To learn more about mold, and how to eliminate it in your mobile home, read our blog post “How can I do to prevent dampness and mold in my mobile home?”

    If there is muddy ground or water puddling under your mobile home, it may be a factor in your mold problem. See our blog post “How do I remove water under my mobile home?”


   Here’s links to more of our blog posts with useful information about buying and owning a mobile home:

  1. Does it make sense to buy an older mobile home and remodel it?

  2. Where do I find the vehicle identification number (VIN) on a mobile home?

  3. How do I find out how old a mobile home is and who manufactured it?

  4. What is the life expectancy of a mobile home?

  5. What are the most common problems with older mobile homes?

  6. What is the right price for a used mobile home?

  7. What does the HUD tag look like and where do I find it on a mobile home?

While we hope you find this series of articles about home inspection helpful, they should not be considered an alternative to an actual home inspection by a local inspector. Also, construction standards vary in different parts of the country and it is possible that important issues related to your area may not be covered here.
© McGarry and Madsen Inspection

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More blog posts about mobile homes:

  1. How can I make my mobile home look more like a house?

  2. How can I tell the difference between a manufactured home and a modular home?

  3. Why are there two VIN numbers on some mobile home titles?

  4. Can I install a mobile home myself?

  5. How can I know if my mobile home meets HUD Code?

  6. What are the warning signs of a dangerous deck?

  7. How much does it cost to move a mobile home?

  8. How do I remove cigarette odor in a house?

  9. What is a Park Model mobile home?

  10. Do I need stairs at all exit doors from a mobile home?

  11. What is an air conditioner for a mobile home called?

  12. What’s the difference between a trailer, a mobile home, a manufactured home, and a modular home?

  13. What’s the difference between a manufactured and a mobile home?

  14. Does an addition to a mobile home have to comply with with HUD Code?

  15. What can I do to prevent dampness and mold in my mobile home?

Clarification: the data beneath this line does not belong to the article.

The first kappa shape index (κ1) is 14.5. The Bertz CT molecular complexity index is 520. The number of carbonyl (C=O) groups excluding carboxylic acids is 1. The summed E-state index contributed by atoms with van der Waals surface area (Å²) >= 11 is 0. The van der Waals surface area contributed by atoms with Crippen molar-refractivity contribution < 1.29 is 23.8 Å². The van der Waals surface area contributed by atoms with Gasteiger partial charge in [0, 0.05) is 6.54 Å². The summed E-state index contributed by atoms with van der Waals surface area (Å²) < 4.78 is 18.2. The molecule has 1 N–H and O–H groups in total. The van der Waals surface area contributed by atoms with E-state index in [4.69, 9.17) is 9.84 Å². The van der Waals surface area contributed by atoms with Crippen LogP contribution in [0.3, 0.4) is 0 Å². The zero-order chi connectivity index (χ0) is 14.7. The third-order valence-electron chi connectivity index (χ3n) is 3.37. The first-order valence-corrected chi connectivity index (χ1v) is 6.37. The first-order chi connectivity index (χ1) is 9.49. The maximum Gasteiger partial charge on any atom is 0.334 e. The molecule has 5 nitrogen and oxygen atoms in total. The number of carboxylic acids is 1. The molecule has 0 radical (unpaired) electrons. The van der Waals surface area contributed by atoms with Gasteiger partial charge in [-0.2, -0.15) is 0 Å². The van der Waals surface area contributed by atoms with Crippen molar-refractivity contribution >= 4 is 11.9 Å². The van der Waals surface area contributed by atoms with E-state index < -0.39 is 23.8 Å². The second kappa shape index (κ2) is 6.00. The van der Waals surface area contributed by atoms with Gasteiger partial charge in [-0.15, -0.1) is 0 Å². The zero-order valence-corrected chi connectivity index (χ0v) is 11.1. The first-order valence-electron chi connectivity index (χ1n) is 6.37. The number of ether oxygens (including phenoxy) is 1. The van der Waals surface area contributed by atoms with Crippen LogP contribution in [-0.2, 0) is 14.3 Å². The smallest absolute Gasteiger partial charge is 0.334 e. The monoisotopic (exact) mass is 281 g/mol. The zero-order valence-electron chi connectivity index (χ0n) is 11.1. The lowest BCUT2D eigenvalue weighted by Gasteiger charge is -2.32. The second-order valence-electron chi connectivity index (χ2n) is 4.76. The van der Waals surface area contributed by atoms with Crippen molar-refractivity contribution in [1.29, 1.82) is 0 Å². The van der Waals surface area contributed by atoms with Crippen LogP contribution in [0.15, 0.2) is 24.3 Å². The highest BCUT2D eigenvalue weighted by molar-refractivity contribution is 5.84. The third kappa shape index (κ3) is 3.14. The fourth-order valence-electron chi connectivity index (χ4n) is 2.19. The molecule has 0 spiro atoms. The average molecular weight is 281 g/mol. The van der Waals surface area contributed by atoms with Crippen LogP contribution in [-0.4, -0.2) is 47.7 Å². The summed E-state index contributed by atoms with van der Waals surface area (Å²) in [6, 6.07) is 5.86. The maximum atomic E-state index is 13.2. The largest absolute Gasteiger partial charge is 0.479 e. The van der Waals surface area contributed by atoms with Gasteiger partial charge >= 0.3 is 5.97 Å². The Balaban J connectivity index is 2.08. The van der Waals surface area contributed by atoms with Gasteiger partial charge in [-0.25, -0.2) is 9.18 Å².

16. Where are Wind Zone 2 and Wind Zone 3 for mobile homes located?

  17. How can I tell if a mobile home is well constructed?

  18. Can you move a mobile home that is 20 years old in Florida?

  19. What is a pit set mobile home?

  20. Do you have any tips for buying a used mobile home?

  21. Why is the floor tile cracked in my mobile home?

  22. Why is it important that a mobile home stay level throughout its lifetime?

  23. How much venting is required for mobile home skirting?

  24. What do I need to know about building an addition to a mobile home?

  25. What is the average lifespan of a wood deck?

  26. What is a D-sticker mobile home?

  27. What is the life expectancy of a modular home?

  28. How do I upgrade my old (pre-1976) mobile home to meet HUD standards?

  29. When was the first double-wide mobile home manufactured?

  30. How energy efficient is a mobile home?

  31. Can I tell the year of a manufactured/mobile home from the HUD tag (red tag)?

  32. What are the HUD requirements for selling a remodeled or renovated mobile home?

  33. How many mobile/manufactured home manufacturers are licensed to sell their homes in Florida?

  34. Can a mobile/manufactured home get termites?

  35. What are the limitations on homesites where a mobile/manufactured home can be located?

  36. What does a home inspector look for when examining a mobile home crawl space?

  37. How do I look for mold in my mobile home?

  38. What is the difference between the electric service to a mobile home and a site built home?

  39. How can I make my mobile home more energy efficient?

  40. What are the ventilation requirements for bathrooms and kitchens in mobile homes?

  41. How much is a used mobile home worth?

  42. What would cause half of a double-wide mobile home to lose electric power?

  43. What are the common problems to look for when buying a mobile home that is older than 40 years?

  44. How many manufactured/mobile homes are there in the United States?

  45. Can I convert a shipping container into a HUD-Code manufactured/mobile home?

  46. Where do I find the water heater in a mobile home?

  47. How do HUD-code mobile/manufactured home standards compare to the IRC building code for site-built homes?

  48. What are the right words for the parts of a mobile/manufactured home?

  49. What is the right humidity level in a mobile home?

  50. Can you do a mobile home inspection with no electric power or water?

  51. What is an “RP” sticker for a mobile home?

  52. What is a manufactured home?

  53. What is the building code for mobile/manufactured homes in Florida?